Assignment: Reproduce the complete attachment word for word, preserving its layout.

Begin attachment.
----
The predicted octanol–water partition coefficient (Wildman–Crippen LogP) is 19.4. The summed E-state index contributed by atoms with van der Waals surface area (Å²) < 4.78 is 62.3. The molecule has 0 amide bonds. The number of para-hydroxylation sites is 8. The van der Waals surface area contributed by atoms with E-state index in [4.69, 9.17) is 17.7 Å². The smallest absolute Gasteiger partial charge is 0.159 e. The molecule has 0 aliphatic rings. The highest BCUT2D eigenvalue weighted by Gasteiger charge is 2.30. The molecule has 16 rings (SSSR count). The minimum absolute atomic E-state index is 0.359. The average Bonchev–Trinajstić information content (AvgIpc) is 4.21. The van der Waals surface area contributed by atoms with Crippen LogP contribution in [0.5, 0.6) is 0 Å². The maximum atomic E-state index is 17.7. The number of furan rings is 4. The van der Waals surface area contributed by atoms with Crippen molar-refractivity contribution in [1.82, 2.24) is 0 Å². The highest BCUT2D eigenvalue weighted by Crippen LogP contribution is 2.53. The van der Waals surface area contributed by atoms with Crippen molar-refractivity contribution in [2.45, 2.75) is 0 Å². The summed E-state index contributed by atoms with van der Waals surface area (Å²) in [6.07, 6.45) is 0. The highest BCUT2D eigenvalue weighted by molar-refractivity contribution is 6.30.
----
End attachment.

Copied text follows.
The predicted octanol–water partition coefficient (Wildman–Crippen LogP) is 19.4. The summed E-state index contributed by atoms with van der Waals surface area (Å²) < 4.78 is 62.3. The molecule has 0 amide bonds. The number of para-hydroxylation sites is 8. The van der Waals surface area contributed by atoms with E-state index in [4.69, 9.17) is 17.7 Å². The smallest absolute Gasteiger partial charge is 0.159 e. The molecule has 0 aliphatic rings. The highest BCUT2D eigenvalue weighted by Gasteiger charge is 2.30. The molecule has 16 rings (SSSR count). The minimum absolute atomic E-state index is 0.359. The average Bonchev–Trinajstić information content (AvgIpc) is 4.21. The van der Waals surface area contributed by atoms with Crippen LogP contribution in [0.5, 0.6) is 0 Å². The maximum atomic E-state index is 17.7. The number of furan rings is 4. The van der Waals surface area contributed by atoms with Crippen molar-refractivity contribution in [1.82, 2.24) is 0 Å². The highest BCUT2D eigenvalue weighted by Crippen LogP contribution is 2.53. The van der Waals surface area contributed by atoms with Crippen molar-refractivity contribution in [2.45, 2.75) is 0 Å². The summed E-state index contributed by atoms with van der Waals surface area (Å²) in [6.07, 6.45) is 0. The highest BCUT2D eigenvalue weighted by molar-refractivity contribution is 6.30.